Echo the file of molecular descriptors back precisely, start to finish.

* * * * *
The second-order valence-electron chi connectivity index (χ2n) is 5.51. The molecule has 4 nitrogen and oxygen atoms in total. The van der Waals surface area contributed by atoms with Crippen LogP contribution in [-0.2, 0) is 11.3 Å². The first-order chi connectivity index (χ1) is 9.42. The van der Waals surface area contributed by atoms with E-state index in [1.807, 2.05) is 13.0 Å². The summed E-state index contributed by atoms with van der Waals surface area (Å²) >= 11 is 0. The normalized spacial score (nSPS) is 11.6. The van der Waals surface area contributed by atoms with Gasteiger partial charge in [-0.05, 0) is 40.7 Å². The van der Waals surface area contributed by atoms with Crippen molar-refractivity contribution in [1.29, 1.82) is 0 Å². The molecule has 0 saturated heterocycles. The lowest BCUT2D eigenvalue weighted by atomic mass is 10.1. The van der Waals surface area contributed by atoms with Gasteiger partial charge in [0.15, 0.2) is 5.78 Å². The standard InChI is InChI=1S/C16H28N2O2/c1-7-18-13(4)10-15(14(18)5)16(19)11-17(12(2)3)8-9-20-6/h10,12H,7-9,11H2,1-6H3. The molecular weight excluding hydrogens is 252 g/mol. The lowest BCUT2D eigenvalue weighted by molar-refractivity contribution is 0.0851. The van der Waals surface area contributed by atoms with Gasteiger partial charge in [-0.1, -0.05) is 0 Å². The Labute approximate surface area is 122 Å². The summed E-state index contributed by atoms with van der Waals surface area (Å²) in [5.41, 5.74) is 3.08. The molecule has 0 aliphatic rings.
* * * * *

The second-order valence-electron chi connectivity index (χ2n) is 5.51. The molecule has 4 nitrogen and oxygen atoms in total. The van der Waals surface area contributed by atoms with Crippen LogP contribution in [-0.2, 0) is 11.3 Å². The first-order chi connectivity index (χ1) is 9.42. The van der Waals surface area contributed by atoms with E-state index in [1.807, 2.05) is 13.0 Å². The summed E-state index contributed by atoms with van der Waals surface area (Å²) >= 11 is 0. The normalized spacial score (nSPS) is 11.6. The van der Waals surface area contributed by atoms with Gasteiger partial charge in [-0.05, 0) is 40.7 Å². The van der Waals surface area contributed by atoms with Crippen molar-refractivity contribution in [1.29, 1.82) is 0 Å². The molecule has 0 saturated heterocycles. The lowest BCUT2D eigenvalue weighted by atomic mass is 10.1. The van der Waals surface area contributed by atoms with Gasteiger partial charge in [0.15, 0.2) is 5.78 Å². The standard InChI is InChI=1S/C16H28N2O2/c1-7-18-13(4)10-15(14(18)5)16(19)11-17(12(2)3)8-9-20-6/h10,12H,7-9,11H2,1-6H3. The molecular weight excluding hydrogens is 252 g/mol. The lowest BCUT2D eigenvalue weighted by molar-refractivity contribution is 0.0851. The van der Waals surface area contributed by atoms with Gasteiger partial charge in [-0.1, -0.05) is 0 Å². The Labute approximate surface area is 122 Å². The summed E-state index contributed by atoms with van der Waals surface area (Å²) in [5.41, 5.74) is 3.08. The molecule has 0 aliphatic rings.